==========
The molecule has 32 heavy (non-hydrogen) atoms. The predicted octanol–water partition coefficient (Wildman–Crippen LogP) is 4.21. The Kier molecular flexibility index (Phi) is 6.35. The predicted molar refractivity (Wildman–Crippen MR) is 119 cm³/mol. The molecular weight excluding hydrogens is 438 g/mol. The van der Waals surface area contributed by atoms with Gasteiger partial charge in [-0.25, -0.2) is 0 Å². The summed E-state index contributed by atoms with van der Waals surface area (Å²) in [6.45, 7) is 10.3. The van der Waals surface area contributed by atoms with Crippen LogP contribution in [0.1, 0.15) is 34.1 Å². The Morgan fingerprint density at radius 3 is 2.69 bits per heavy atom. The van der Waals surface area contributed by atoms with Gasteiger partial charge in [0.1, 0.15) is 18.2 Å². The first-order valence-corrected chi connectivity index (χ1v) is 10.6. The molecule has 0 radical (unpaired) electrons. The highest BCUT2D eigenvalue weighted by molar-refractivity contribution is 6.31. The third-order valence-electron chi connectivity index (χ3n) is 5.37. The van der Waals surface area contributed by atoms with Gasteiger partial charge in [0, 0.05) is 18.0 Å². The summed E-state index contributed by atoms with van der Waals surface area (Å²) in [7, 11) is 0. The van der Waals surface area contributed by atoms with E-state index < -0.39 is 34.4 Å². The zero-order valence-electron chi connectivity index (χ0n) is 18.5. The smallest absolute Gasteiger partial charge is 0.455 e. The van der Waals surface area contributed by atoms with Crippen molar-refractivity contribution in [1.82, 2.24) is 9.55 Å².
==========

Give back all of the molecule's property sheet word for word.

The molecule has 32 heavy (non-hydrogen) atoms. The predicted octanol–water partition coefficient (Wildman–Crippen LogP) is 4.21. The Kier molecular flexibility index (Phi) is 6.35. The predicted molar refractivity (Wildman–Crippen MR) is 119 cm³/mol. The molecular weight excluding hydrogens is 438 g/mol. The van der Waals surface area contributed by atoms with Gasteiger partial charge in [-0.25, -0.2) is 0 Å². The summed E-state index contributed by atoms with van der Waals surface area (Å²) in [6.45, 7) is 10.3. The van der Waals surface area contributed by atoms with Crippen LogP contribution in [0.1, 0.15) is 34.1 Å². The Morgan fingerprint density at radius 3 is 2.69 bits per heavy atom. The van der Waals surface area contributed by atoms with Gasteiger partial charge in [0.1, 0.15) is 18.2 Å². The first-order valence-corrected chi connectivity index (χ1v) is 10.6. The molecule has 0 radical (unpaired) electrons. The highest BCUT2D eigenvalue weighted by molar-refractivity contribution is 6.31. The third-order valence-electron chi connectivity index (χ3n) is 5.37. The van der Waals surface area contributed by atoms with Gasteiger partial charge in [0, 0.05) is 18.0 Å². The summed E-state index contributed by atoms with van der Waals surface area (Å²) in [7, 11) is 0. The van der Waals surface area contributed by atoms with E-state index < -0.39 is 34.4 Å². The zero-order valence-electron chi connectivity index (χ0n) is 18.5. The smallest absolute Gasteiger partial charge is 0.455 e. The van der Waals surface area contributed by atoms with Crippen molar-refractivity contribution in [1.82, 2.24) is 9.55 Å².